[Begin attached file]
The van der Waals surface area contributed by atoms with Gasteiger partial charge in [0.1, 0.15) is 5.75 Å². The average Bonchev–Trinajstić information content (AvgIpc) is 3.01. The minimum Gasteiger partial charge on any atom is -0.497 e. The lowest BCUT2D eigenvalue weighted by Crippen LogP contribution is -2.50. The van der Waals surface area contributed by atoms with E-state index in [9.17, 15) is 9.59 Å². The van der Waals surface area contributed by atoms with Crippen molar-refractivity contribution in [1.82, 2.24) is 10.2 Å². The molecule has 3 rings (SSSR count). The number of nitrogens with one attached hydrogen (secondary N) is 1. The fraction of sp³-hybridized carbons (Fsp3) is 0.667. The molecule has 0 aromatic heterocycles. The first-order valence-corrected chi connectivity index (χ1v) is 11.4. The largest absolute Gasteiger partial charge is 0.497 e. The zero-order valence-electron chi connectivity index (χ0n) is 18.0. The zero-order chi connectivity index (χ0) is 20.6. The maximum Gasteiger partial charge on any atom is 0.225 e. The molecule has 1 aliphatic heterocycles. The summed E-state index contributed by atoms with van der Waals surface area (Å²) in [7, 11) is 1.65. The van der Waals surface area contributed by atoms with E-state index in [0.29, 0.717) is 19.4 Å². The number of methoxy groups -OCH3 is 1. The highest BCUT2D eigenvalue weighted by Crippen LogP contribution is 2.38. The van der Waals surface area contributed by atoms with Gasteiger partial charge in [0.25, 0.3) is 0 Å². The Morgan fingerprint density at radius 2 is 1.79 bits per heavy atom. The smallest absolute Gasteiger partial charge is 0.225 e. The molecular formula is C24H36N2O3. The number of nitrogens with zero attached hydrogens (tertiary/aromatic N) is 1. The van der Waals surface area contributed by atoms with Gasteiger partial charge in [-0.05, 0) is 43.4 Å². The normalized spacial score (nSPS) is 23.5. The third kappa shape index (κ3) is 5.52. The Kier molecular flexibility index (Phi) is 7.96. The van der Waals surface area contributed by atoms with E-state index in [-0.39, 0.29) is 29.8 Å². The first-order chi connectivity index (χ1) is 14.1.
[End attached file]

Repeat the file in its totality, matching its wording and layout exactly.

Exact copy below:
The van der Waals surface area contributed by atoms with Gasteiger partial charge in [0.1, 0.15) is 5.75 Å². The average Bonchev–Trinajstić information content (AvgIpc) is 3.01. The minimum Gasteiger partial charge on any atom is -0.497 e. The lowest BCUT2D eigenvalue weighted by Crippen LogP contribution is -2.50. The van der Waals surface area contributed by atoms with E-state index in [9.17, 15) is 9.59 Å². The van der Waals surface area contributed by atoms with Crippen molar-refractivity contribution in [1.82, 2.24) is 10.2 Å². The molecule has 3 rings (SSSR count). The number of nitrogens with one attached hydrogen (secondary N) is 1. The fraction of sp³-hybridized carbons (Fsp3) is 0.667. The molecule has 0 aromatic heterocycles. The first-order valence-corrected chi connectivity index (χ1v) is 11.4. The largest absolute Gasteiger partial charge is 0.497 e. The zero-order valence-electron chi connectivity index (χ0n) is 18.0. The zero-order chi connectivity index (χ0) is 20.6. The maximum Gasteiger partial charge on any atom is 0.225 e. The molecule has 1 aliphatic heterocycles. The summed E-state index contributed by atoms with van der Waals surface area (Å²) in [7, 11) is 1.65. The van der Waals surface area contributed by atoms with E-state index in [0.29, 0.717) is 19.4 Å². The number of methoxy groups -OCH3 is 1. The highest BCUT2D eigenvalue weighted by Crippen LogP contribution is 2.38. The van der Waals surface area contributed by atoms with Gasteiger partial charge in [0.25, 0.3) is 0 Å². The Morgan fingerprint density at radius 2 is 1.79 bits per heavy atom. The smallest absolute Gasteiger partial charge is 0.225 e. The molecular formula is C24H36N2O3. The number of nitrogens with zero attached hydrogens (tertiary/aromatic N) is 1. The van der Waals surface area contributed by atoms with Gasteiger partial charge in [-0.05, 0) is 43.4 Å². The normalized spacial score (nSPS) is 23.5. The third kappa shape index (κ3) is 5.52. The Kier molecular flexibility index (Phi) is 7.96. The van der Waals surface area contributed by atoms with E-state index in [-0.39, 0.29) is 29.8 Å². The first-order chi connectivity index (χ1) is 14.1.